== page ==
Endless questions surround the sports world as top leagues remain suspended in the wake of the coronavirus pandemic. NBA Commissioner Adam Silver is now trying to come up with multiple answers regarding how and when the season will resume.
Silver laid out three distinct scenarios for how the NBA could make a return in a SportsCenter interview with ESPN’s Rachel Nichols.
“One is, when can we restart and operate as we’ve known it with 19,000 fans in buildings?” he told Nichols. “Option two is, should we consider restarting without fans, and what would that mean? Because, presumably, if we had a group of players, and staff around them, and you could test them and follow some sort of protocol, doctors and health officials may say it’s safe to play.”
Those scenarios have been of popular discussion, with fans eager to return to arenas for games as the season winds down but safety remaining the focus. Prior to the league’s suspension, teams like the Golden State Warriors had planned on taking the court without any fans in attendance to curb the virus’ spread.
“A third option that we are looking at now … the impact on the national psyche of having no sports programming on television,” Silver shared. “And one of the things we’ve been talking about are, are there conditions in which a group of players could compete — maybe it’s for a giant fundraiser or just the collective good of the people — where you take a subset of players and, is there a protocol where they can be tested and quarantined and isolated in some way, and they could compete against one another?”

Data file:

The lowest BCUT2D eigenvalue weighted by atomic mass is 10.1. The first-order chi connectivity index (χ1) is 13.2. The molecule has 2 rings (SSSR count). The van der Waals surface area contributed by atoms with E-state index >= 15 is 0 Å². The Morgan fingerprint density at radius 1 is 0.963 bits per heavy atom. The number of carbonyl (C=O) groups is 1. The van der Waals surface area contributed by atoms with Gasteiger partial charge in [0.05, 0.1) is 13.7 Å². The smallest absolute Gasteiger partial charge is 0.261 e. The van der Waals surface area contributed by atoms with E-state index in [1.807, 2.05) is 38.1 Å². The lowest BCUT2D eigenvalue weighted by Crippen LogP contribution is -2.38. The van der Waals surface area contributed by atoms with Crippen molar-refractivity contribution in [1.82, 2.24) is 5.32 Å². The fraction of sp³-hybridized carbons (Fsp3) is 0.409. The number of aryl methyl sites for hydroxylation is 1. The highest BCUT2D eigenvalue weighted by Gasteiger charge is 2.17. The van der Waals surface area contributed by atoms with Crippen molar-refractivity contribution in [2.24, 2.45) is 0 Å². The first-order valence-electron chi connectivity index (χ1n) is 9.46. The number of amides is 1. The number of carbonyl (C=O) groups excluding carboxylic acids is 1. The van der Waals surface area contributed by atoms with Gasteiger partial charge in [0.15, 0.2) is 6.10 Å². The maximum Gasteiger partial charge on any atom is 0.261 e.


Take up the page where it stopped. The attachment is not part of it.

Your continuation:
The NBA was the first major sports league to come to a complete halt after Utah Jazz player Rudy Gobert tested positive for the COVID-19 virus shortly before the Jazz were scheduled to play the Thunder. Six other players – including Gobert’s teammate Donovan Mitchell and Brooklyn Nets star Kevin Durant – have since tested positive as well.
NBA games have been suspended for a tentative timeline of at least 30 days. However, a new recommendation from the CDC suggests that public gatherings of more than 50 people be restricted through mid-May, which the MLB is following in deciding its schedule. While uncertainty lies ahead, Silver is not yet thinking about cancelling the remainder of the season in its entirety – a move that could wind up costing the NBA $500 million in lost ticket revenue.
“I’m optimistic by nature, and I want to believe that we’re going to be able to salvage at least some portions of this season,” the commissioner said.